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An Affective Engineering Study of Vibrational Cues and Affect When Touching Car Interiors

Louise Manfredi
Affective Engineering Laboratory, School of Mechanical Engineering, University of Leeds, UK

Brian Henson
Affective Engineering Laboratory, School of Mechanical Engineering, University of Leeds, UK

Cathy Barnes
Affective Engineering Laboratory, School of Mechanical Engineering, University of Leeds, UK

Tom Childs
Affective Engineering Laboratory, School of Mechanical Engineering, University of Leeds, UK

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Ingår i: 10th QMOD Conference. Quality Management and Organiqatinal Development. Our Dreams of Excellence; 18-20 June; 2007 in Helsingborg; Sweden

Linköping Electronic Conference Proceedings 26:69, s.

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Publicerad: 2008-02-15

ISBN:

ISSN: 1650-3686 (tryckt), 1650-3740 (online)

Abstract

Within the field of psychology; and psychophysics in particular; the understanding of texture and the perception of it has been an exciting research field since Katz’s The World of Touch in 1925 (Kreuger; 1989). The World of Touch underpins the view that movement and the resulting vibrations are almost certainly needed in texture discrimination. Bensmaia and Hollins (2003) concluded in a recent study concerning roughness and the speed of lateral finger movement that there was a relationship between frequency and spatial periods on the surfaces tested within the context of roughness. In contrast; Lederman (1982) found that vibration has no service in the perception of roughness which leaves no real conclusive evidence as to the importance of vibration as a whole. Although much work has been undertaken in the perception of texture; little has been undertaken in the application of textures in product design such as this study presents.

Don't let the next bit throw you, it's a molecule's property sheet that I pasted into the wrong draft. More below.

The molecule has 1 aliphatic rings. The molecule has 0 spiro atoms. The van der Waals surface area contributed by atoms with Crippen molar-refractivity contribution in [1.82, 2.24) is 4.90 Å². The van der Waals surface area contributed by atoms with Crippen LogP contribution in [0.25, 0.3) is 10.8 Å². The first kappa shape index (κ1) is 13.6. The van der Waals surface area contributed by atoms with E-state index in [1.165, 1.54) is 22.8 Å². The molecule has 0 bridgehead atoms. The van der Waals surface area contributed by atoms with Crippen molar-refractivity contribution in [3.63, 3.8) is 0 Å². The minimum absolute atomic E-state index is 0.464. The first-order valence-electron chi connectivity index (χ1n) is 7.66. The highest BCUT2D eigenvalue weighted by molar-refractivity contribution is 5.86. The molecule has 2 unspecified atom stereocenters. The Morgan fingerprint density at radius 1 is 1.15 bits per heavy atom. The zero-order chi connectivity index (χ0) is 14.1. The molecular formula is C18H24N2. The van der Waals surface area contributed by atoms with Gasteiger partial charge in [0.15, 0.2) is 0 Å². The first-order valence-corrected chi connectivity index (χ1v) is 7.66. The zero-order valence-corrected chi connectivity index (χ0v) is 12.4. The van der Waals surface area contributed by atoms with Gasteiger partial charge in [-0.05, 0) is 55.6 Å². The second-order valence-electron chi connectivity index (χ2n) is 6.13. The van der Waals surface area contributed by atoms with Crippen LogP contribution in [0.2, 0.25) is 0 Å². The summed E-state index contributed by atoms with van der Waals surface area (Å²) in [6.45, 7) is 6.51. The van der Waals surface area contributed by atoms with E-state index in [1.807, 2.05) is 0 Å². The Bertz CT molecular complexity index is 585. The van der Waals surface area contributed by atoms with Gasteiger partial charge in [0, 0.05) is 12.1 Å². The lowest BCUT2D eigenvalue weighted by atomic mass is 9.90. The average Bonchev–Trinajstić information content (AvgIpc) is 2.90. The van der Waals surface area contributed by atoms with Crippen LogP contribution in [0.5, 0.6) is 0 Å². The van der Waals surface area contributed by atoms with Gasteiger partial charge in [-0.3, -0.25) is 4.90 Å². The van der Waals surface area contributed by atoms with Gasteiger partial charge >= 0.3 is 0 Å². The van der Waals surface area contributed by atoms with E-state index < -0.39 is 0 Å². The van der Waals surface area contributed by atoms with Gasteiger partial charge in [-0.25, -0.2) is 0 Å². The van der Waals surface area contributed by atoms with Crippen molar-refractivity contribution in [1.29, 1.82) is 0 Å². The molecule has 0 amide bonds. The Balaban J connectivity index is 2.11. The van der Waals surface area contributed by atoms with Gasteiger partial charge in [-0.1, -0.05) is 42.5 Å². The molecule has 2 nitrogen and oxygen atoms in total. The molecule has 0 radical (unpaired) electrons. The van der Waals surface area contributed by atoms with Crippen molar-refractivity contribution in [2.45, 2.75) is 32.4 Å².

An affective engineering study is reported in this paper in which relationships between tactile vibrational cues and affect were examined in the context of car interiors. The motivation behind the research was to generate hypotheses to test in future experiments concerning how touching surface textures evokes particular emotional responses. A variety of textures for mould decoration on otherwise identical black plastic tiles were chosen as stimuli. Any variation in the affective response of participants is therefore due to the surface textures of the tiles. The context was car interiors and the demographic was males aged 18 to 26. Focus groups were used to generate and reduce adjectives using the triad method and stimuli were chosen using semantic mapping. The semantic differential method was used to generate a semantic space for the tiles; which was compared with the frequency components of the vibrations when touched. The profiles of the frequency spectra might be responsible for the emotional responses of participants when touching surface textures.

Nyckelord

Affective engineering; kansei engineering; touch

Referenser

Barnes; C.J.; Delin; J.; Lillford; S. P.; Sharoff; S. (2007). Linguistic Support for Concept Selection Decisions. Artificial Intelligence for Engineering Design; Analysis and Manufacturing; 21(2); pp.123-135.

Bensmaia; S. J. and Hollins; M. (2003). The vibrations of texture. Somatosensory & Motor Research; 20(1); pp.33-43.

Kreuger; L. E. (1989). The world of touch by David Katz. Edited and translated by L. E. Kreuger. Hillsdale: Lawrence Erlbaum Associates; Publishers. Standex Engraving Group. http://www.standexengraving.com/ Accessed 4 April 2007.

Taylor; M. M.; Lederman S. J. (1975). Tactile roughness of grooved surfaces: a model and the effect of friction. Perception and psychophysics; 64; pp489-494.

Thomas; D. M. H.; McEwan J. A. (1988). An application of the repertory grid method to investigate consumer perceptions of foods. Appetite; 10; pp181-193.

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